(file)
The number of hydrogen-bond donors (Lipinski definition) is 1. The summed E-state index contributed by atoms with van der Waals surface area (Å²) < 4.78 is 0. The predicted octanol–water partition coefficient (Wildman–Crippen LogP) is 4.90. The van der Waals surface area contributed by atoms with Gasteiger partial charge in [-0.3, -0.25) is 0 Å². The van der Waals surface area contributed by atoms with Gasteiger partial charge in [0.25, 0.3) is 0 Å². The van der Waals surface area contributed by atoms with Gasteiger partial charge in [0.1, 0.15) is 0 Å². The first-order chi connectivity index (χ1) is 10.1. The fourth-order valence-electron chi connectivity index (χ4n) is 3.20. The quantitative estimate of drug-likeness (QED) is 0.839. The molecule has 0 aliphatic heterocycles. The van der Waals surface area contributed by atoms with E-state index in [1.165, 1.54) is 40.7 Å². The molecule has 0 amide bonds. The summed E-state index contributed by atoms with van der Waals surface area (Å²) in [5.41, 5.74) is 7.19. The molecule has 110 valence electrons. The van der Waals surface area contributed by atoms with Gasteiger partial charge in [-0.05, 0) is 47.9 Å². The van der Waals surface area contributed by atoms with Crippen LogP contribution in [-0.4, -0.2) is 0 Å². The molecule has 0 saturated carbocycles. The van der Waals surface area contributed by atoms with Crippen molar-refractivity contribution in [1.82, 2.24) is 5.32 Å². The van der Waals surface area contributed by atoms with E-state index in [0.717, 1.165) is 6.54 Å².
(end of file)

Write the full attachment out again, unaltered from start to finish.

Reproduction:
The number of hydrogen-bond donors (Lipinski definition) is 1. The summed E-state index contributed by atoms with van der Waals surface area (Å²) < 4.78 is 0. The predicted octanol–water partition coefficient (Wildman–Crippen LogP) is 4.90. The van der Waals surface area contributed by atoms with Gasteiger partial charge in [-0.3, -0.25) is 0 Å². The van der Waals surface area contributed by atoms with Gasteiger partial charge in [0.25, 0.3) is 0 Å². The van der Waals surface area contributed by atoms with Gasteiger partial charge in [0.1, 0.15) is 0 Å². The first-order chi connectivity index (χ1) is 10.1. The fourth-order valence-electron chi connectivity index (χ4n) is 3.20. The quantitative estimate of drug-likeness (QED) is 0.839. The molecule has 0 aliphatic heterocycles. The van der Waals surface area contributed by atoms with E-state index in [1.165, 1.54) is 40.7 Å². The molecule has 0 amide bonds. The summed E-state index contributed by atoms with van der Waals surface area (Å²) in [5.41, 5.74) is 7.19. The molecule has 110 valence electrons. The van der Waals surface area contributed by atoms with Gasteiger partial charge in [-0.05, 0) is 47.9 Å². The van der Waals surface area contributed by atoms with Crippen LogP contribution in [-0.4, -0.2) is 0 Å². The molecule has 0 saturated carbocycles. The van der Waals surface area contributed by atoms with Crippen molar-refractivity contribution in [1.82, 2.24) is 5.32 Å². The van der Waals surface area contributed by atoms with E-state index in [0.717, 1.165) is 6.54 Å².